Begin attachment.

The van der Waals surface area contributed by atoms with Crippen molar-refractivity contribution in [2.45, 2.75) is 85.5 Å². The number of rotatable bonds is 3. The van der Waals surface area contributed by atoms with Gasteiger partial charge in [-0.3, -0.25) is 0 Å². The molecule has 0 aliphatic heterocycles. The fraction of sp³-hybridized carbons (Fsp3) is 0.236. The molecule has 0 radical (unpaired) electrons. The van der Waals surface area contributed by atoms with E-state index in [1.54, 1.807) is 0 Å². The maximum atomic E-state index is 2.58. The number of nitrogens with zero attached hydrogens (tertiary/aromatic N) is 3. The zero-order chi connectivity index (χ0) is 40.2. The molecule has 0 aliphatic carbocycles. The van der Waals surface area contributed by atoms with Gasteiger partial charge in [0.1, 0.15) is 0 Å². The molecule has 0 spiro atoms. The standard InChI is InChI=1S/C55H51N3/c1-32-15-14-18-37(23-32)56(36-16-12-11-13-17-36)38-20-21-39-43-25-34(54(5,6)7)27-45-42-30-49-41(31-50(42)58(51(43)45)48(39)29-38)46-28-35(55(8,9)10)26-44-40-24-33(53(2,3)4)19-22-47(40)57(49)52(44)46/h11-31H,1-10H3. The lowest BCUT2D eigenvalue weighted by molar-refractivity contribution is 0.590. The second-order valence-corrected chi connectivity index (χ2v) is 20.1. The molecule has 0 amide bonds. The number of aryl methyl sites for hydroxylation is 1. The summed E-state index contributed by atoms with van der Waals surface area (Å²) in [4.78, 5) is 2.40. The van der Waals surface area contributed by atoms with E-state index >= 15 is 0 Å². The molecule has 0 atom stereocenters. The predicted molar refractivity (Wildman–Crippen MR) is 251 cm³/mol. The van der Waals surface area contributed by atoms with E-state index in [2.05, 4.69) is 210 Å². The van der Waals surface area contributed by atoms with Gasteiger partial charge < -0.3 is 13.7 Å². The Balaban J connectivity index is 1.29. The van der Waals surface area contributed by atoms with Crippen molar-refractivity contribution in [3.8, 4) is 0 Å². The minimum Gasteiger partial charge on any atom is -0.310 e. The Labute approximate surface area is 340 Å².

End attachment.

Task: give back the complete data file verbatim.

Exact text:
The van der Waals surface area contributed by atoms with Crippen molar-refractivity contribution in [2.45, 2.75) is 85.5 Å². The number of rotatable bonds is 3. The van der Waals surface area contributed by atoms with Gasteiger partial charge in [-0.3, -0.25) is 0 Å². The molecule has 0 aliphatic heterocycles. The fraction of sp³-hybridized carbons (Fsp3) is 0.236. The molecule has 0 radical (unpaired) electrons. The van der Waals surface area contributed by atoms with E-state index in [1.54, 1.807) is 0 Å². The maximum atomic E-state index is 2.58. The number of nitrogens with zero attached hydrogens (tertiary/aromatic N) is 3. The zero-order chi connectivity index (χ0) is 40.2. The molecule has 0 aliphatic carbocycles. The van der Waals surface area contributed by atoms with Gasteiger partial charge in [0.1, 0.15) is 0 Å². The molecule has 0 spiro atoms. The standard InChI is InChI=1S/C55H51N3/c1-32-15-14-18-37(23-32)56(36-16-12-11-13-17-36)38-20-21-39-43-25-34(54(5,6)7)27-45-42-30-49-41(31-50(42)58(51(43)45)48(39)29-38)46-28-35(55(8,9)10)26-44-40-24-33(53(2,3)4)19-22-47(40)57(49)52(44)46/h11-31H,1-10H3. The lowest BCUT2D eigenvalue weighted by molar-refractivity contribution is 0.590. The second-order valence-corrected chi connectivity index (χ2v) is 20.1. The molecule has 0 amide bonds. The number of aryl methyl sites for hydroxylation is 1. The summed E-state index contributed by atoms with van der Waals surface area (Å²) in [4.78, 5) is 2.40. The van der Waals surface area contributed by atoms with E-state index >= 15 is 0 Å². The molecule has 0 atom stereocenters. The predicted molar refractivity (Wildman–Crippen MR) is 251 cm³/mol. The van der Waals surface area contributed by atoms with E-state index in [2.05, 4.69) is 210 Å². The van der Waals surface area contributed by atoms with Gasteiger partial charge < -0.3 is 13.7 Å². The Balaban J connectivity index is 1.29. The van der Waals surface area contributed by atoms with Crippen molar-refractivity contribution in [3.8, 4) is 0 Å². The minimum Gasteiger partial charge on any atom is -0.310 e. The Labute approximate surface area is 340 Å².